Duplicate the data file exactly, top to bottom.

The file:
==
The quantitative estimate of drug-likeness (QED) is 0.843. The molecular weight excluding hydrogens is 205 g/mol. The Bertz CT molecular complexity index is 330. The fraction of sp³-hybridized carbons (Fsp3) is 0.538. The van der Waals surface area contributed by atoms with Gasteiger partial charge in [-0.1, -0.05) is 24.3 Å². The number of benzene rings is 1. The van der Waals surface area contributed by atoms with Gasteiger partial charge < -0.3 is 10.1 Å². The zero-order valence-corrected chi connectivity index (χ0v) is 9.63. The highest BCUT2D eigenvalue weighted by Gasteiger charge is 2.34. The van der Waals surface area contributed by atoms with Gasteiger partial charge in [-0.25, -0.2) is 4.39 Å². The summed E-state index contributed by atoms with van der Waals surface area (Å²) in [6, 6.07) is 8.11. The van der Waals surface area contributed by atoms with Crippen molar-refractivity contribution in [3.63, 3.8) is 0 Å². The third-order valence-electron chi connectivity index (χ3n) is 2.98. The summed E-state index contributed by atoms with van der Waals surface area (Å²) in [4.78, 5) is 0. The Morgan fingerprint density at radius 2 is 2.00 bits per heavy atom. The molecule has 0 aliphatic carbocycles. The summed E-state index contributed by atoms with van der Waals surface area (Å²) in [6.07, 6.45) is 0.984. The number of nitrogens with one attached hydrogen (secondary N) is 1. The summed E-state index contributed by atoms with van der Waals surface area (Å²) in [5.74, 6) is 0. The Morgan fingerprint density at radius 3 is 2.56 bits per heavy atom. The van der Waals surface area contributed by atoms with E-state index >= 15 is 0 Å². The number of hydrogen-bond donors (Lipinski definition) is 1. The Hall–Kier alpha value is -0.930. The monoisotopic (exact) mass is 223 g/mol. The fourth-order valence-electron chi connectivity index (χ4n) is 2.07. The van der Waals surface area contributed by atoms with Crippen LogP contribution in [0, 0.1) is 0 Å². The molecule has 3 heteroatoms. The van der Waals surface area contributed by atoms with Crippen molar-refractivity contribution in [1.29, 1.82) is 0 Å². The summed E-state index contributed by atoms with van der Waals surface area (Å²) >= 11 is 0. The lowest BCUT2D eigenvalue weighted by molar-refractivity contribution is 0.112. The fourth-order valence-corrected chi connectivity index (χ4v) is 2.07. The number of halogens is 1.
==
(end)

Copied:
The quantitative estimate of drug-likeness (QED) is 0.843. The molecular weight excluding hydrogens is 205 g/mol. The Bertz CT molecular complexity index is 330. The fraction of sp³-hybridized carbons (Fsp3) is 0.538. The van der Waals surface area contributed by atoms with Gasteiger partial charge in [-0.1, -0.05) is 24.3 Å². The number of benzene rings is 1. The van der Waals surface area contributed by atoms with Gasteiger partial charge < -0.3 is 10.1 Å². The zero-order valence-corrected chi connectivity index (χ0v) is 9.63. The highest BCUT2D eigenvalue weighted by Gasteiger charge is 2.34. The van der Waals surface area contributed by atoms with Gasteiger partial charge in [-0.25, -0.2) is 4.39 Å². The summed E-state index contributed by atoms with van der Waals surface area (Å²) in [6, 6.07) is 8.11. The van der Waals surface area contributed by atoms with Crippen molar-refractivity contribution in [3.63, 3.8) is 0 Å². The third-order valence-electron chi connectivity index (χ3n) is 2.98. The summed E-state index contributed by atoms with van der Waals surface area (Å²) in [4.78, 5) is 0. The Morgan fingerprint density at radius 2 is 2.00 bits per heavy atom. The molecule has 0 aliphatic carbocycles. The summed E-state index contributed by atoms with van der Waals surface area (Å²) in [6.07, 6.45) is 0.984. The number of nitrogens with one attached hydrogen (secondary N) is 1. The summed E-state index contributed by atoms with van der Waals surface area (Å²) in [5.74, 6) is 0. The Morgan fingerprint density at radius 3 is 2.56 bits per heavy atom. The van der Waals surface area contributed by atoms with E-state index >= 15 is 0 Å². The number of hydrogen-bond donors (Lipinski definition) is 1. The Hall–Kier alpha value is -0.930. The monoisotopic (exact) mass is 223 g/mol. The fourth-order valence-electron chi connectivity index (χ4n) is 2.07. The van der Waals surface area contributed by atoms with Crippen LogP contribution in [0, 0.1) is 0 Å². The molecule has 3 heteroatoms. The van der Waals surface area contributed by atoms with Crippen molar-refractivity contribution in [1.29, 1.82) is 0 Å². The summed E-state index contributed by atoms with van der Waals surface area (Å²) >= 11 is 0. The lowest BCUT2D eigenvalue weighted by molar-refractivity contribution is 0.112. The fourth-order valence-corrected chi connectivity index (χ4v) is 2.07. The number of halogens is 1.